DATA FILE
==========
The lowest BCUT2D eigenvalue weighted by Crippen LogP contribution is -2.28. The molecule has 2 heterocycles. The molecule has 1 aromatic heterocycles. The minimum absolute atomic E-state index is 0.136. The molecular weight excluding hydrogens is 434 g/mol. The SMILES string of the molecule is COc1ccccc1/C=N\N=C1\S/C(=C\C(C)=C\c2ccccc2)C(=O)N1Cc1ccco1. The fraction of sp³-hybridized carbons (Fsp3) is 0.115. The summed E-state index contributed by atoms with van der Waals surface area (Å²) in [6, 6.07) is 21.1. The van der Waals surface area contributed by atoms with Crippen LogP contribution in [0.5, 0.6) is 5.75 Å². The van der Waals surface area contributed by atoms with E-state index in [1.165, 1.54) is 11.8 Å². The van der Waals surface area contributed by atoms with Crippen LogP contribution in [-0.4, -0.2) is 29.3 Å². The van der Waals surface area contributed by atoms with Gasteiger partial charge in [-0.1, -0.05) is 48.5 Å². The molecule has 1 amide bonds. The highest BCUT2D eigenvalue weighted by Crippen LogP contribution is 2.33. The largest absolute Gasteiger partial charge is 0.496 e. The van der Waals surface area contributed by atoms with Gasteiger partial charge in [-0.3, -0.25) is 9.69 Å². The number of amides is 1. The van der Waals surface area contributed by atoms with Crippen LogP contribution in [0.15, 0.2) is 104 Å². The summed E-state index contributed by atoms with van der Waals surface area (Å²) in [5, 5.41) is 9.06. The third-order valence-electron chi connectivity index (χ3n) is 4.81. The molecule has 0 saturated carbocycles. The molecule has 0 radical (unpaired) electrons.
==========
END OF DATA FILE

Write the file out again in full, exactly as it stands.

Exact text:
The lowest BCUT2D eigenvalue weighted by Crippen LogP contribution is -2.28. The molecule has 2 heterocycles. The molecule has 1 aromatic heterocycles. The minimum absolute atomic E-state index is 0.136. The molecular weight excluding hydrogens is 434 g/mol. The SMILES string of the molecule is COc1ccccc1/C=N\N=C1\S/C(=C\C(C)=C\c2ccccc2)C(=O)N1Cc1ccco1. The fraction of sp³-hybridized carbons (Fsp3) is 0.115. The summed E-state index contributed by atoms with van der Waals surface area (Å²) in [6, 6.07) is 21.1. The van der Waals surface area contributed by atoms with Crippen LogP contribution in [0.5, 0.6) is 5.75 Å². The van der Waals surface area contributed by atoms with E-state index in [1.165, 1.54) is 11.8 Å². The van der Waals surface area contributed by atoms with Crippen LogP contribution in [-0.4, -0.2) is 29.3 Å². The van der Waals surface area contributed by atoms with Gasteiger partial charge in [-0.1, -0.05) is 48.5 Å². The molecule has 1 amide bonds. The highest BCUT2D eigenvalue weighted by Crippen LogP contribution is 2.33. The largest absolute Gasteiger partial charge is 0.496 e. The van der Waals surface area contributed by atoms with Gasteiger partial charge in [-0.3, -0.25) is 9.69 Å². The number of amides is 1. The van der Waals surface area contributed by atoms with Crippen LogP contribution in [0.15, 0.2) is 104 Å². The summed E-state index contributed by atoms with van der Waals surface area (Å²) in [5, 5.41) is 9.06. The third-order valence-electron chi connectivity index (χ3n) is 4.81. The molecule has 0 saturated carbocycles. The molecule has 0 radical (unpaired) electrons.